Arresting drivers is a departure from the regime’s usual method of dealing with truck drivers’ strikes. Iran’s truck drivers have gone on strike twice already this year, and the regime has responded by intimidating the drivers with threats, setting trucks on fire, trying to transport cargo with army trucks, attempting to lure drivers to terminals with replacement tires, claiming that the MEK was responsible for fomenting dissent, making minor concessions to the drivers, and making a series of promises to the drivers that went unfulfilled after the strikes ended.


The truck drivers have a reasonable list of demands that were not effectively addressed during previous strikes. They have asked for the following concessions:


  • a decrease in truck prices;
  • a restructuring of the truckers guild through free elections;
  • base charges made using tons per kilometer;
  • spare parts and tires provided at government fixed-rate (42,000 rials per U.S. dollar);
  • an increase in drivers’ salaries and a 35% increase in transfer rates;
  • an increase in retirement pensions, adjusting for inflation;
  • better road safety and security;
  • regulation of transportation company fees;
  • a decrease in commissions for loads and renovations of the truck fleet;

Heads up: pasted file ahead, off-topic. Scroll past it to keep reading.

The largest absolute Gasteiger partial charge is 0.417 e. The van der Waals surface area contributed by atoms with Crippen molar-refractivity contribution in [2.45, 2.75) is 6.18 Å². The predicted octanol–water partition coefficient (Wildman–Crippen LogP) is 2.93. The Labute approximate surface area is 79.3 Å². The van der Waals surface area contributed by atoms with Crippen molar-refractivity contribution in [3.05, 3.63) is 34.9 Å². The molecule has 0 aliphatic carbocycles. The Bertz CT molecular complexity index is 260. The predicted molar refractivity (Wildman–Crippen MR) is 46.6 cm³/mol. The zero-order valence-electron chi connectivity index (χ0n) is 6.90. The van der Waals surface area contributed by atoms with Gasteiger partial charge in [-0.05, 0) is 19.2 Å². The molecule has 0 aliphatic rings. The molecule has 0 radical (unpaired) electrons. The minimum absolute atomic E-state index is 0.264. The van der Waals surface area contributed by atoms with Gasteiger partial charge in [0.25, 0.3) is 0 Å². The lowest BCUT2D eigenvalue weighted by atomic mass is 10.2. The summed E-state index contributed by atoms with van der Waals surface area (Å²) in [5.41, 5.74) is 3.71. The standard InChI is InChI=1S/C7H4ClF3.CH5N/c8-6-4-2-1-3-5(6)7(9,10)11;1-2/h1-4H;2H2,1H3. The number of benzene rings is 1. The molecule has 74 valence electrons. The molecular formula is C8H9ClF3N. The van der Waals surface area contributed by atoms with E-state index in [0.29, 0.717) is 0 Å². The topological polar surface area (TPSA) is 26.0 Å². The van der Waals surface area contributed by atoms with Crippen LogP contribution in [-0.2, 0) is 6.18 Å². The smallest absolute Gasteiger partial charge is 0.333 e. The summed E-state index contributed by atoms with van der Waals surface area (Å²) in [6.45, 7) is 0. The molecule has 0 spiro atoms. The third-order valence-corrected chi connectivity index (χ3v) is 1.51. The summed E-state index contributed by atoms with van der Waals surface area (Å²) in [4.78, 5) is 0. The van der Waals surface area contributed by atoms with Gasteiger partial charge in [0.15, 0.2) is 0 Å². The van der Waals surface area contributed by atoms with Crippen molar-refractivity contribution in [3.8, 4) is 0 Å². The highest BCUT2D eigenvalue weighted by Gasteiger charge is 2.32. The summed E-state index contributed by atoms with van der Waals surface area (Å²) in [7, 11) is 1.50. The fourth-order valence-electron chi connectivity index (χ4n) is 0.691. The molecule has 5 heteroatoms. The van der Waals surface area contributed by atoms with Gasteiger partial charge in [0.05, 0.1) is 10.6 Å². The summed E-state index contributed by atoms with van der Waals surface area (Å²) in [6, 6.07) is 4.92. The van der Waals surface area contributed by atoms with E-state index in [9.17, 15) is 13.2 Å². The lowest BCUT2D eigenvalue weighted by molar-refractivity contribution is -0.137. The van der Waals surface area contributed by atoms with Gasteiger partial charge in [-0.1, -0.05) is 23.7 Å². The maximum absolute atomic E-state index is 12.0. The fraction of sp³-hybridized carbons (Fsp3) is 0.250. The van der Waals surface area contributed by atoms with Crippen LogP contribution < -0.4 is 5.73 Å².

• the provision of fuel rations for the drivers and owners of transport trucks on a permanent basis;
  • a decrease in highway tolls;
  • regulation of the process of load terminals;
  • the provision of health and recreational facilities for drivers at city and border loading stations;
  • penalties for authorities who bribe drivers.

The truck drivers have received an outpouring of support over the last year from international truck drivers unions and transportation labor groups.

Each time the truckers go on strike, they lose wages for days and face intimidation from the regime. The drivers already struggle to maintain their vehicles and pay their bills. Iran’s truck drivers are on strike for the third time in one year because they have no other choice. It has become too expensive to do their jobs.

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General James Jones United States Natinonal Security Adviser

General James Jones: The Iranian Regime Remains Mankind’s Most Existential Threat to Peace and Stability

General James Jones United States Natinonal Security Adviser